|Essay series:||Carlos Hugo, not without remarks abt Tito, Nestor Makhnov, Mussolini|
Lyndon and Benito
Tarama or Caviare, Righteous Pricing Comment on Thomas Storck
Time magazine was created in 1923 as a mouthpiece for the American Synarchists, grouped around the banking interests of J.P. Morgan. It is hardly a coincidence that, simultaneous to the launching of Time, in Europe, Count Richard Coudenhove-Kalergi, another leading Synarchist, was launching his Pan-European Union, which would be a leading propaganda vehicle for the winning of support among Europe's financial oligarchy for the "Hitler-Mussolini" universal fascism project.**
There may have been some kind of project to make Hitler and Mussolini universally applicable models for fascism.
However, if you do read Chesterton about his visit in Rome, the Mussolini chapter, you will find that according to what Mussolini told him, Mussolini did not regard fascism as anything except a specifically Italian expedient. Mussolini was not doctrinaire about how each and every country should be run.
If you look up his speech of 3 jan. 1925, related to the Matteotti affair, where he had been accused of imitating the Cheka and of using it, he was not even doctrinaire about how Italy should be run. He volunteered to be tried according to paragraph 47. It was perhaps not his fault but that of the Secessione Aventiniana, that his speech was met with more applause than effect. Had parliamentarians of non-fascist or even anti-fascist parties have been there, he might have been impeached as he offered to be.
Of course we do not know whether he would have made that offer if there had been such chances of its being accepted. We do not know that he would have made the offer, but we do not know he would not have made it. But we do know that he did make it, though in a climate in the Italian parliament in which its effectiveness as putting him on trial was to say the least doubtful. And we do know that according to his words on the occasion, fascism was not God's or Evolution's or whatever's law on how any and every country should be run, but an expedient for Italy then and there.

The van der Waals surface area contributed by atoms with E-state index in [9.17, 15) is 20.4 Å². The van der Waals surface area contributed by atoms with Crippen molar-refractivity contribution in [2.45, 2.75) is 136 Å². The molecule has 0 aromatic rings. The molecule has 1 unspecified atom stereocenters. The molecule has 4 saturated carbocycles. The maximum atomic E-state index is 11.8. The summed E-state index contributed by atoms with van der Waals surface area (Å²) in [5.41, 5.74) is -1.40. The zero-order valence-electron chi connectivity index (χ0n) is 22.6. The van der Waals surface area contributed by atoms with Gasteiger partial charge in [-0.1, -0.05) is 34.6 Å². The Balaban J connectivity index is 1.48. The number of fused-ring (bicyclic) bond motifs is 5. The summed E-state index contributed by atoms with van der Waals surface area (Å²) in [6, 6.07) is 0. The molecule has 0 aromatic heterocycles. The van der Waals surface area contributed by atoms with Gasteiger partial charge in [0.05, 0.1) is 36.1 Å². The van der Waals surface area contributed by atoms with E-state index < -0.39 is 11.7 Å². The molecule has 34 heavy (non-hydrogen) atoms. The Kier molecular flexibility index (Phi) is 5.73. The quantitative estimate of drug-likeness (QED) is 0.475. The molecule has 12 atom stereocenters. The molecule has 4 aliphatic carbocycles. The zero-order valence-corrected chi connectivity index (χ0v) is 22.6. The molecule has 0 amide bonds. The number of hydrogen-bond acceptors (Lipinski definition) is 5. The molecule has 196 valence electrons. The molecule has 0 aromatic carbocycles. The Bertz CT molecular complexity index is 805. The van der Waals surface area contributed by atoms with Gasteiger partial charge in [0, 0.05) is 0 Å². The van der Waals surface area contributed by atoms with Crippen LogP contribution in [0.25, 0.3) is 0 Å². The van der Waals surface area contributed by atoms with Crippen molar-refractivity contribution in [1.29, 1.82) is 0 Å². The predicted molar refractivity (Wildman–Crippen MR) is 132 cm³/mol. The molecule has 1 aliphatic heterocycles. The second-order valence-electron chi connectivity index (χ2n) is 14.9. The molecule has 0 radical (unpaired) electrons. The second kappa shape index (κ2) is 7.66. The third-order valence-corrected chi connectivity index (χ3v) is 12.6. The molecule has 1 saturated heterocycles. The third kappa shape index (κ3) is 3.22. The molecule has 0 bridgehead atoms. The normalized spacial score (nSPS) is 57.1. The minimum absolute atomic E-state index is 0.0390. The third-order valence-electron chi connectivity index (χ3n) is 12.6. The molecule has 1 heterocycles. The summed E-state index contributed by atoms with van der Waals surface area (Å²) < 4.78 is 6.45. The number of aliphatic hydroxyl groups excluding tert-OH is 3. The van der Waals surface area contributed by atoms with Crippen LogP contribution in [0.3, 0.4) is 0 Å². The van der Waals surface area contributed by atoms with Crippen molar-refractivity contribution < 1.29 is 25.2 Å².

We could suspect he had an idea Evolution offered no law once and for all knowable to man, but we do not know him to have expressed such a horror. Because if he had, how could his brother Alessandro, a Catholic and thus rooted in Natural Law have supported him? And so many other Catholics, including the part time coalition with Dom Luigi Sturzo's and Alcide Degasperi's Christian Democrats?
So, though Synarchists may have supported fascism - "universal fascism" even - we can say that the original fascist was not a Synarchist supporting universal fascism. The worst we can say was that he was willing to play with power in ways in which he risked being a puppet. During the Salò Republic we do not know if he had much choice: he was delivered from one prison, a visible such, unto an invisible captivity under the German Nazis. One more thing about it: one of his accusers in Matteotti murder, was during that period shown the Matteotti papers by Mussolini, and he concluded for his part that Il Duce had been cleared through those papers.
Luce had a visceral hatred of FDR and the New Deal. He attacked them both on his speaking tours and in print. Intimates reported that he became apoplectic with violent rage at the mere mention of FDR's name.